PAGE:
The Blackhawks are about to go on another roll.
Can you feel it? No, not that. That’s your feet attempting to thaw. I’m talking about a team that knows how to do this, that has the rare ability to turn it on when necessary. I’m talking about a team that was able to score two goals in 17 seconds to win the Stanley Cup last season.
That team, or most of it, is still here. The playoffs start Thursday night in St. Louis, and the Hawks look hungry and healthy.
It’s time again.
Can you feel it? No? Maybe you’re dwelling on things that don’t matter, like the regular season. Those 82 games were the vehicle to get the Hawks to here, where they’re poised to do their best work.
You’ve probably heard all the questions that have been asked about the Hawks as they head into the postseason. Perhaps you’ve been asking some of those questions yourself:
† What effect will the late-season injuries to Jonathan Toews and Patrick Kane have on the Hawks in the playoffs?
† What kind of shape are Toews and Kane in after missing time toward the end of the regular season?
† How will the Hawks deal with the Blues’ bruising brand of hockey?
† How will they respond after what was, for them, an up-and-down season?
† Are they worn out after winning the Stanley Cup in a condensed 2012-13 season, then sending 10 players to the 2014 Sochi Olympics?
Let’s assume that Toews and Kane are fine after their injuries and their extended rest (Kane missed the last 12 games of the season with a strained knee, Toews the last six with a top-secret “upper-body’’ injury). I’m making that assumption after watching both of them practice Tuesday. They looked good. They looked rested, and after ability, rest might be the most important commodity in the playoffs.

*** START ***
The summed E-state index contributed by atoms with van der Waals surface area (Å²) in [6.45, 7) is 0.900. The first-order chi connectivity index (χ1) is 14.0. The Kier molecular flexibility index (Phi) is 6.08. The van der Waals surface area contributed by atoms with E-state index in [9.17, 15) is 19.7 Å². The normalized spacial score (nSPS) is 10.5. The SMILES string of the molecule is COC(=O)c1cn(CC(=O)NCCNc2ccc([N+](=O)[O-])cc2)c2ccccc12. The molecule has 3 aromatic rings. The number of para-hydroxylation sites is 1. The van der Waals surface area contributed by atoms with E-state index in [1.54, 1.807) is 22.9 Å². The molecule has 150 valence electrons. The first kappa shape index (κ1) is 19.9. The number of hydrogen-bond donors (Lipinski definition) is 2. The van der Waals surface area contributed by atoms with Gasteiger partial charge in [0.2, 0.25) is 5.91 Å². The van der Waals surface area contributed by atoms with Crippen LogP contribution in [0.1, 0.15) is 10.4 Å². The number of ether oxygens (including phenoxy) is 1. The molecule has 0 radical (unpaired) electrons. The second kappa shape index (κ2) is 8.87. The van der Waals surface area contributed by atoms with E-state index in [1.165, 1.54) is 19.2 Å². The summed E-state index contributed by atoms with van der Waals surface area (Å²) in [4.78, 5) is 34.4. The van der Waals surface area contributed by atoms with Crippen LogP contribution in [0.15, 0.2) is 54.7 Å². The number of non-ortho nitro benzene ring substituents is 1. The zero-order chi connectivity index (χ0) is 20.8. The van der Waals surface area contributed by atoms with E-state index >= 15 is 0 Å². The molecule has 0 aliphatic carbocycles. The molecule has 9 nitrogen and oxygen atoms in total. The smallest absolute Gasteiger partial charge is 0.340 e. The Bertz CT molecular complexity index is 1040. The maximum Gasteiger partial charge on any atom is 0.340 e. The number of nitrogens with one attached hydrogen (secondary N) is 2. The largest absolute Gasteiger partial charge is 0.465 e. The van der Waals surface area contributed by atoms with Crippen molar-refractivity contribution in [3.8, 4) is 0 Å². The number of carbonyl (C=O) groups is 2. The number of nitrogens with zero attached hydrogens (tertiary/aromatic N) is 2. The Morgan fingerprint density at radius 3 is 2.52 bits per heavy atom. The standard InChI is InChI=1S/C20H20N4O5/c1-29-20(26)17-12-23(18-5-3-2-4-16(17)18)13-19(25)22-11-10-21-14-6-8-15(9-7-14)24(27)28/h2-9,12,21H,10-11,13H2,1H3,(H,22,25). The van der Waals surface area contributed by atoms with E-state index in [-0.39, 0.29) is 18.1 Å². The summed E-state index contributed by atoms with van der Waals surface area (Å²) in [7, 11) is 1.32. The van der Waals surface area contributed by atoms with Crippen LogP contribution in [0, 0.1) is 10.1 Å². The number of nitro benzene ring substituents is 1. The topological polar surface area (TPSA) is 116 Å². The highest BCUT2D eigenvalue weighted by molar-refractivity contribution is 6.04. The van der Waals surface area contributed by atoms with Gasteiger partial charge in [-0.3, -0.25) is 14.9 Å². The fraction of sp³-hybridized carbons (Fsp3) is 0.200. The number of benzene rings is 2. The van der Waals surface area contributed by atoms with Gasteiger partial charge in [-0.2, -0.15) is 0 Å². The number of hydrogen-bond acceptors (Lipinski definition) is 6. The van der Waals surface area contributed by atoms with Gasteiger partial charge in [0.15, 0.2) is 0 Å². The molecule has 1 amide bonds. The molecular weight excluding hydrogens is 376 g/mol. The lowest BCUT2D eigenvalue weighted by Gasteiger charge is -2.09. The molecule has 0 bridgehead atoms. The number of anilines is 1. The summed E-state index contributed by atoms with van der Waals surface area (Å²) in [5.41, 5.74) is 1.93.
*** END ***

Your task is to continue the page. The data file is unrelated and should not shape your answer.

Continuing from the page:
The crazy amount of talent and depth on this team trumps whatever questions are out there about the Hawks. They’re ready to go.
Oh, and they’re one of those teams that can flip a switch and play well when they want to.
They want to.
It’s why St. Louis should be very concerned heading into Game 1 of this best-of-seven series. The Blues are trying to forget the fact that they lost their last six regular-season games. That’s going to be difficult, but it’s going to be really difficult against a team as physically gifted as the Hawks.
“I think we’re in the right place,’’ coach Joel Quenneville said. “I think we’ve waited a long time to get the playoffs to begin. Attitude-wise, you get Toews and Kane back with the team and being a big part of your team right off the bat, I think that gives your team a little boost and some excitement as well.
“But we all believe that we’ve got the right team here and the right chemistry with our group. We all like the challenges ahead of us, and we want to do what we did last year.’’
I almost feel sorry for the Blues. It’s one thing to be struggling. It’s another to be struggling and then have to face the defending champions. They’ll try to be physical, but in order to hit Kane and Co., they’ll have to catch them first. Easier said than done.
The Hawks have had their share of struggles, but they weren’t huge, and none of them involved complacency, the bane of teams trying to repeat.
Goalie Corey Crawford will never be the People’s Choice, and that might be the best thing that ever happened to him. I think underneath it all he smolders at the lack of belief in him from all points. It drives him. A Stanley Cup ring on his hand hasn’t done much to quiet the doubters. Time to teach them another lesson, Corey, not that the lesson will take.
There are all sorts of reasons for the Hawks to shift into their other, better gear. But only one matters: because they can.
“With the success we had last year, we know what it takes to get the job done,’’ forward Brandon Bollig said. “With a very similar team to the one we had last year, we’re looking to do the same.’’
The last team to win back-to-back Cups was the Red Wings, in 1997 and 1998.
It’s time. Can you feel it? I think you can.